Copyright Photo: Marcelo F. De Biasi/AirlinersGallery.com.

Envoy Air (above) flies a large portion of American Airlines’ regional flights. American Eagles union recently voted down a contract offer to continue flying with the merged American Airlines. As a result, American Airlines will not allocate any new regional aircraft to Envoy Air, and the Eagle subsidiary’s regional flying will diminish as its aircraft fleet is retired. Despite the obvious threat that pilots will eventually lose their jobs if they rejected the contract, Envoy Air’s pilots overwhelmingly voted it down (70% voted against). With other domestic airlines to needing thousands of new pilots each year, Envoy Air pilots don’t foresee much trouble finding new jobs that will probably offer better pay and/or career advancement.

This is the beginning of what I believe is many changes to come within the domestic regional airline industry. Cheaper pilot labor is quickly becoming a thing of the past. Envoy Air pilots’ decision to turn down a contract knowing that it would eventually lead to the loss of their jobs demonstrates how little bargaining leverage the regional airlines have. Qualified pilots are expected to have a plenty of alternative job opportunities if their employers aren’t prepared to retain their best talent with higher wages and improved benefits. The strongest airlines in the regional sector are likely to survive, because network carriers will need the regional airlines to provide connecting traffic. The pending nationwide pilot shortage is putting the largest pressure on regionals, and ultimately some may not survive. A recent report from the U.S. Government Accountability Office (GAO) found 11 of 12 regional airlines fell short of their hiring targets in the past year.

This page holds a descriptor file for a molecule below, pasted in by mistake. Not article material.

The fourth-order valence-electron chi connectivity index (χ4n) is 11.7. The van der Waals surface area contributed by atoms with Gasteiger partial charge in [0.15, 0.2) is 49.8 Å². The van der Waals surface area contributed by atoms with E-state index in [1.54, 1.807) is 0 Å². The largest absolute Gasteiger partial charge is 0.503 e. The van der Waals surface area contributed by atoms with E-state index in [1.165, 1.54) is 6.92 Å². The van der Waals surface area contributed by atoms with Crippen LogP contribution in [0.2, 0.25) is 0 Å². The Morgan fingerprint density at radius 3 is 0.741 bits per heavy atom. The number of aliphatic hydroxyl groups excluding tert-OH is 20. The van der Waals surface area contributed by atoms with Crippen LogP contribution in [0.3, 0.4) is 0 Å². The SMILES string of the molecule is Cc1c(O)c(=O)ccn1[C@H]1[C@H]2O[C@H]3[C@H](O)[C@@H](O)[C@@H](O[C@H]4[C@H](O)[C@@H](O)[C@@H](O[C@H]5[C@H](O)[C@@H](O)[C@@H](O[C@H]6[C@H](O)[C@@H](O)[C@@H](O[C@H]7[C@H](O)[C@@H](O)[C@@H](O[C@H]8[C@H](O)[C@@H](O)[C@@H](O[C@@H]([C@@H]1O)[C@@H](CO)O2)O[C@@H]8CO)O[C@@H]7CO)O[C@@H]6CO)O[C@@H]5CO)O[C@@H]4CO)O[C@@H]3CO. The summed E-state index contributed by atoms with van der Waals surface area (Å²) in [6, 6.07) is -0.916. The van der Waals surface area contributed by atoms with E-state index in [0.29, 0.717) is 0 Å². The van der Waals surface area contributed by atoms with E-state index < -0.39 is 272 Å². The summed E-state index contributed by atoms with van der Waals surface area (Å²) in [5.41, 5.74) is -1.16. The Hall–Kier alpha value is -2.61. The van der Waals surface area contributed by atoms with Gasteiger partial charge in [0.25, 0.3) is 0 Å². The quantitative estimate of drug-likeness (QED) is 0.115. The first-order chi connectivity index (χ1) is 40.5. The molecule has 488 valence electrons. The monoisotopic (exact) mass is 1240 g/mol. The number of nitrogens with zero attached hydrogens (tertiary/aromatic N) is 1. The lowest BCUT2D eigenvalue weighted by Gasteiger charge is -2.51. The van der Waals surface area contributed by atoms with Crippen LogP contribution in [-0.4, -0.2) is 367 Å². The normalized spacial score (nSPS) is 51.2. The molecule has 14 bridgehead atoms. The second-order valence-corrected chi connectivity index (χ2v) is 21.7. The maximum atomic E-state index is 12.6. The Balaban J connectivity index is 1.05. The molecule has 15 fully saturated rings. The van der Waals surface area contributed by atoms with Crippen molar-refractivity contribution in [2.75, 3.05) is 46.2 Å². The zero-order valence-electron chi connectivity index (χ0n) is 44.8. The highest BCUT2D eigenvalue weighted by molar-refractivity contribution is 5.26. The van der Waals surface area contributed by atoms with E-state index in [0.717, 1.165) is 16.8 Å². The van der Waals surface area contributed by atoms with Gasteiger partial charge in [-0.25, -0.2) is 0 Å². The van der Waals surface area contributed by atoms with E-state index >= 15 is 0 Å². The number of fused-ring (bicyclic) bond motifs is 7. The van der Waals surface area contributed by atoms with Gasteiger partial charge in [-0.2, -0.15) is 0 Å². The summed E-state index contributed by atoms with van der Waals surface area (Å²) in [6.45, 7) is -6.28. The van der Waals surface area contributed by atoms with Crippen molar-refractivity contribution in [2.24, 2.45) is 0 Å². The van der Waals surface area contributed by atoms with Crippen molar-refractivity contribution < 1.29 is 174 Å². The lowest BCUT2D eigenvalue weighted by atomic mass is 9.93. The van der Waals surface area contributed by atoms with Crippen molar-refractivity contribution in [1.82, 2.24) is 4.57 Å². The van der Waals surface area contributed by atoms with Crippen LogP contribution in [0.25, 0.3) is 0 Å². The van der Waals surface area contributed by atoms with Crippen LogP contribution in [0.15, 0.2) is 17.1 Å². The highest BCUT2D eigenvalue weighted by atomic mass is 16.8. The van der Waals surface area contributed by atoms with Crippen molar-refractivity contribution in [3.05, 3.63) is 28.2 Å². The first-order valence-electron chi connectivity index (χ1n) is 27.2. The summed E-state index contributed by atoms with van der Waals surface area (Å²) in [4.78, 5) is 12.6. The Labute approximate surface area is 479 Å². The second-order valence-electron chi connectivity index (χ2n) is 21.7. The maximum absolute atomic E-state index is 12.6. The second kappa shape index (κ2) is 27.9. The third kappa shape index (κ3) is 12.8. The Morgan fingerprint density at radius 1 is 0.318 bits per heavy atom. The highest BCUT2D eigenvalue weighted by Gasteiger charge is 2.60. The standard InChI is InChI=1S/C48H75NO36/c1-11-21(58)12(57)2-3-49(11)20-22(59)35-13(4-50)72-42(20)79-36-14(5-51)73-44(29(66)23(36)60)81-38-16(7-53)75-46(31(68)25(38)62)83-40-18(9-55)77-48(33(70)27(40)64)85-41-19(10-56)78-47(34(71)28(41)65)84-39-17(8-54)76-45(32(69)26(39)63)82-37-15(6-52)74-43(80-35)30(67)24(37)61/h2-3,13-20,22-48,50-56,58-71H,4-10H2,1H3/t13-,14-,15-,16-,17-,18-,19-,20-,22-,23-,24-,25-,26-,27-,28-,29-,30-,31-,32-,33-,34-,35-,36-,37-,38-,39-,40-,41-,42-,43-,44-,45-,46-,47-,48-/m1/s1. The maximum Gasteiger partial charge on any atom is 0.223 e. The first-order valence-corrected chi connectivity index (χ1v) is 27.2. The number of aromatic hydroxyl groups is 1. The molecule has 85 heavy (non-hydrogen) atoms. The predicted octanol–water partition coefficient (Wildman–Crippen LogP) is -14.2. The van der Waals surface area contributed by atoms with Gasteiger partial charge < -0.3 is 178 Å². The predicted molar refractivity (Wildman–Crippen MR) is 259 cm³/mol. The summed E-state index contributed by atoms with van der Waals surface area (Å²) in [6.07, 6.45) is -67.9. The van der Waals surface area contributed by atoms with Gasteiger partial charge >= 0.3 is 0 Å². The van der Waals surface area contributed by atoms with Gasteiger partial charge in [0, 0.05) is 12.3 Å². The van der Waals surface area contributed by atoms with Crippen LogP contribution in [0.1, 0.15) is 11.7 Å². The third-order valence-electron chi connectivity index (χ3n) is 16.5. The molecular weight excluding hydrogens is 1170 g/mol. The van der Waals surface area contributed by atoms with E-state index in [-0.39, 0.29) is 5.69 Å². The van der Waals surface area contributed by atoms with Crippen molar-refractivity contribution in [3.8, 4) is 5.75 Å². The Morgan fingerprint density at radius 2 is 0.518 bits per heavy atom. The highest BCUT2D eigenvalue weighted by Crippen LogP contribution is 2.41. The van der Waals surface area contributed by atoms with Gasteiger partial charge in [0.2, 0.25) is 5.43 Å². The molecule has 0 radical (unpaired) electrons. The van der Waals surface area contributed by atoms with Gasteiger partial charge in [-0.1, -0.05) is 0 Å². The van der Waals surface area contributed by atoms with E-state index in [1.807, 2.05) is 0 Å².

Impending Pilot shortage

Does the new 1500 hour pilot rule create less supply in an industry with growing domestic and global demand? In their latest industry forecast, Boeing concluded that the global aviation industry will need to supply one million new pilots by the year 2032 to support growth from expanding economies (Boeing.com). The largest projected growth in pilot demand is in the Asia Pacific region, with a requirement for 192,300 new pilots over the next 20 years. China will generate the largest share of the region’s demand, with a need for 77,400 pilots. Europe will require 99,700 pilots, North America 85,700, Latin America 48,600, and the Middle East 40,000 (Boeing.com).

Boeing Pilot Graph

Graph Source: Boeing.com

As the major airlines start a new wave of hiring, they face uncertainties going forward; the regional pilot pool of candidates isn’t growing, military pilots being incentivized to stay, and growing global competition for qualified pilots. Regional airlines will undoubtedly feel the impact first, larger airlines secondly, but the impact will also be disrupting on the communities, whose air service will be reduced by a shortage of pilots. Roger Cohen, president of the Regional Airline Association, states, “flights are going to get grounded and canceled; airplanes are going to be parked” (Philadelphia Inquirer).